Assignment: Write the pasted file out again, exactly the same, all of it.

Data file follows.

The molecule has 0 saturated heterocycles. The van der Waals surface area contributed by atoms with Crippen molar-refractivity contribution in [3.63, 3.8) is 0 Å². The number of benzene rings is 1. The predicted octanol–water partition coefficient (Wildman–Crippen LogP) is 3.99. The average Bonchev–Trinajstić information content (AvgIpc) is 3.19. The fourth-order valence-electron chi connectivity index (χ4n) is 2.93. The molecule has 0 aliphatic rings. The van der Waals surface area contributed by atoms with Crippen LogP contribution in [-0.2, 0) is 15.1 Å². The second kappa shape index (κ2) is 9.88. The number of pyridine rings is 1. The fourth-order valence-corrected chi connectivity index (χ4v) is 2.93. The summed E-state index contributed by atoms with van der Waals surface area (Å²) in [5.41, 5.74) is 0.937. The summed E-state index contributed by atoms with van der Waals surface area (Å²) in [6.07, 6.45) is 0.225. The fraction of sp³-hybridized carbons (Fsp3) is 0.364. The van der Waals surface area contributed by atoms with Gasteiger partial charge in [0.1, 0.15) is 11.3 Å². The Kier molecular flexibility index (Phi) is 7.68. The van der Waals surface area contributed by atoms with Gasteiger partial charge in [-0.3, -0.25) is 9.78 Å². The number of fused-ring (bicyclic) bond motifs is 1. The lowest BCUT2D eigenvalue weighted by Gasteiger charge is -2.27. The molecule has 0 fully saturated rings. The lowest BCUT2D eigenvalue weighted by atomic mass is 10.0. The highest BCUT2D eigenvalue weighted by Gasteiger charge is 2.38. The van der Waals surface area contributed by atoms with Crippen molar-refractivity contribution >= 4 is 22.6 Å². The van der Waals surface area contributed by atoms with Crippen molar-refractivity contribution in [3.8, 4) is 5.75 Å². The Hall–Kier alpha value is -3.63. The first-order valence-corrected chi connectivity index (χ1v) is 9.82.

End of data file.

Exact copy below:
The molecule has 0 saturated heterocycles. The van der Waals surface area contributed by atoms with Crippen molar-refractivity contribution in [3.63, 3.8) is 0 Å². The number of benzene rings is 1. The predicted octanol–water partition coefficient (Wildman–Crippen LogP) is 3.99. The average Bonchev–Trinajstić information content (AvgIpc) is 3.19. The fourth-order valence-electron chi connectivity index (χ4n) is 2.93. The molecule has 0 aliphatic rings. The van der Waals surface area contributed by atoms with Crippen LogP contribution in [-0.2, 0) is 15.1 Å². The second kappa shape index (κ2) is 9.88. The number of pyridine rings is 1. The fourth-order valence-corrected chi connectivity index (χ4v) is 2.93. The summed E-state index contributed by atoms with van der Waals surface area (Å²) in [5.41, 5.74) is 0.937. The summed E-state index contributed by atoms with van der Waals surface area (Å²) in [6.07, 6.45) is 0.225. The fraction of sp³-hybridized carbons (Fsp3) is 0.364. The van der Waals surface area contributed by atoms with Gasteiger partial charge in [0.1, 0.15) is 11.3 Å². The Kier molecular flexibility index (Phi) is 7.68. The van der Waals surface area contributed by atoms with Gasteiger partial charge in [-0.3, -0.25) is 9.78 Å². The number of fused-ring (bicyclic) bond motifs is 1. The lowest BCUT2D eigenvalue weighted by Gasteiger charge is -2.27. The molecule has 0 fully saturated rings. The lowest BCUT2D eigenvalue weighted by atomic mass is 10.0. The highest BCUT2D eigenvalue weighted by Gasteiger charge is 2.38. The van der Waals surface area contributed by atoms with Crippen molar-refractivity contribution >= 4 is 22.6 Å². The van der Waals surface area contributed by atoms with Crippen molar-refractivity contribution in [3.8, 4) is 5.75 Å². The Hall–Kier alpha value is -3.63. The first-order valence-corrected chi connectivity index (χ1v) is 9.82.